Is Luck Really a Four-Letter Word? This Cornell Economist Says No

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“You’re so lucky.”

It’s a terrible thing to say to someone who feels their success can be attributed only to their own hard work and tenacity.

After all, which one of us wants to believe our success is just a matter of happenstance?

You probably didn’t fall into your business or career by accident–you spent a lot of long days and late nights working hard to build it.

It wasn’t luck that guided you through years of education and/or internships and/or grinding away in thankless, crappy paying positions to get where you are today.

‘Luck’ is a four-letter word you just don’t use in polite business company.

And yet most of those at the top of their game would have to admit that somewhere along the way, a little something you might call fate or kismet or chance or… ugh, LUCK!… helped move them to their next station in life.

It turns out that acknowledging the role that luck played in your success just might be better for you, according to an economics professor at Cornell University.

In a recent article, Robert H. Frank explored the way luck had influenced his own career, and how that had shaped the work he did in the years that followed. He recalled how a stroke of bad luck had actually paved the path for a great success. A paper he’d written was no longer needed when the project it was written for fell through. “On a lark,” he said, he submitted it to a prestigious journal.

It was accepted and based on the success, many more followed in short order.

Sure, the quality of the work played a role. But you can’t deny that luck did, too.

That’s how it is in our careers and businesses… I don’t think there’s a person in existence who can look back and go, “Yep! I did everything just right.” That’s crazy.

We each make a ton of mistakes and have things go wrong all the time. Things happen that are beyond our control. But we don’t want to attribute our successes to good luck, either.

Frank decided to explore this whole luck vs. skill concept recently in a pretty ingenious study. He created a fictional character and wrote contrasting versions of an interview excerpt with this character, whom study participants believed was a real business figure.

In one “interview” called the skill version, the character comes across as competent but cocky:

“But success didn’t just fall into our laps. We’ve worked hard, and my partner’s experience and market intuition were undoubtedly important factors. But lots of people work hard, and lots of MBAs are market-savvy. The real breakthroughs in our lab were highly technical, and I’m probably the only one who could have made them happen.”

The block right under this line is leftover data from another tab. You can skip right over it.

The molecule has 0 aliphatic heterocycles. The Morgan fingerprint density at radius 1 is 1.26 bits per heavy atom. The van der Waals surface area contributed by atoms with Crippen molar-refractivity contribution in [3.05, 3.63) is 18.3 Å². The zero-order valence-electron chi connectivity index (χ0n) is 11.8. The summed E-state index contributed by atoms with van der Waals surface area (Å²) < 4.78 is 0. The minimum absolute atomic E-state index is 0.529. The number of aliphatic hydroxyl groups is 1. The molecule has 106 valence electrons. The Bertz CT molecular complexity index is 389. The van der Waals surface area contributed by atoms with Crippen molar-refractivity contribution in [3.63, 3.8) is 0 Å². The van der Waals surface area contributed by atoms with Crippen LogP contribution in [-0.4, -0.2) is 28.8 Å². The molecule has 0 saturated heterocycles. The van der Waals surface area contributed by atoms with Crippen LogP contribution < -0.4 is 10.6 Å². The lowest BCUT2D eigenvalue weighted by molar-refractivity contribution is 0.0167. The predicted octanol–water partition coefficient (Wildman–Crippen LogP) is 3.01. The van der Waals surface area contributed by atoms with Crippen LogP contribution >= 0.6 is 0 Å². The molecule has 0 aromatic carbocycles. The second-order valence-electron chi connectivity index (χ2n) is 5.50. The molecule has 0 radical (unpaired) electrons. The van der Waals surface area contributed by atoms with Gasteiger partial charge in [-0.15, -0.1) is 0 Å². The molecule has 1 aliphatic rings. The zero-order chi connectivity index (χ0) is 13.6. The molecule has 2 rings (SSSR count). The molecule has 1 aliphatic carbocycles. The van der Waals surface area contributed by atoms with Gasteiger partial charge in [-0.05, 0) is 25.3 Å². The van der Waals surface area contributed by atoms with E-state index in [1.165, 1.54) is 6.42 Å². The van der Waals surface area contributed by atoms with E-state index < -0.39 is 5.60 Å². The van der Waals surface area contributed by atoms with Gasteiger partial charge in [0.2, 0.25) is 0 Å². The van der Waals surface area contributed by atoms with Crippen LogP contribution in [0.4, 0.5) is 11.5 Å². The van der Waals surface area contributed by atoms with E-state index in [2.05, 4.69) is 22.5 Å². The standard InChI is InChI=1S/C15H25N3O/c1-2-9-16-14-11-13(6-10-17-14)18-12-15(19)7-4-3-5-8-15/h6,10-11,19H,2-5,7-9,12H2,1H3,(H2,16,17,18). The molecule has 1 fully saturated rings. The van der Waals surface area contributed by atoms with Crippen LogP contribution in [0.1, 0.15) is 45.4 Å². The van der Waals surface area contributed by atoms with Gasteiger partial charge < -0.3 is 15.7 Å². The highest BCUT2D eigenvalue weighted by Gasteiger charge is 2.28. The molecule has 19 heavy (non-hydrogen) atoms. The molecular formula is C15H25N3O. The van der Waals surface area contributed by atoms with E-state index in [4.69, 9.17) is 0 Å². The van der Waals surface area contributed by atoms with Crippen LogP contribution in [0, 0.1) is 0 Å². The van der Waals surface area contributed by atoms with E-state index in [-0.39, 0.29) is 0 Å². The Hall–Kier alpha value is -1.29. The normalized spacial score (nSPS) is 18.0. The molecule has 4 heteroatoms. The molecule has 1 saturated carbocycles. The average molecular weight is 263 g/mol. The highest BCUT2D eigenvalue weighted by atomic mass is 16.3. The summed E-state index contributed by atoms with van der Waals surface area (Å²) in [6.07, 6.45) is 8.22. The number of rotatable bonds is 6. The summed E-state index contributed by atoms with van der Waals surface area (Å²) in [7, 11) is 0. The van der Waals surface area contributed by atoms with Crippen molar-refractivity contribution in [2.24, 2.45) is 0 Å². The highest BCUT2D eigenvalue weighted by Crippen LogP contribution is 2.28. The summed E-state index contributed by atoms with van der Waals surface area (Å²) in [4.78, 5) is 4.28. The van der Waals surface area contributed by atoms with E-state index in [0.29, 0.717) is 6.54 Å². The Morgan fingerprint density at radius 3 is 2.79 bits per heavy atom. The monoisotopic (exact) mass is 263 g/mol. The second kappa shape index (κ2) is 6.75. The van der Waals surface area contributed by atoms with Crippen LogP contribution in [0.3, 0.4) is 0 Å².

In the luck version, he acknowledges the lucky breaks he received along the way:

“We’ve worked hard, but we’ve also been lucky. I got to speak at that Berkeley conference only because another speaker canceled at the last minute. If those investors hadn’t happened to be there, if they hadn’t seen some promise in the work, I don’t know if any of the real magic in our lab would’ve happened.”

Three hundred study participants were asked to read either one or the other and then answer three questions: how likely they would be to hire him, whether he seemed to be the kind of person who valued kindness, and whether they would be likely to befriend him if the opportunity arose.

Not surprisingly, people didn’t tend to like the Cocky Character all that much (he sounds like kind of a jerk, right?). They pretty consistently wanted to give the more modest man a job, considered him kind and felt likely to call him a friend.

And I think that’s really the point… does believing in luck make you more successful? Probably not.

But acknowledging that some of your accomplishments were situational or helped along by circumstance doesn’t take away from your successes. In fact, it seems to make you more likeableand in doing so, increases the likelihood that “good fortune” will shine on you again, by way of people giving you the benefit of the doubt in future.

Who said it doesn’t pay to be nice?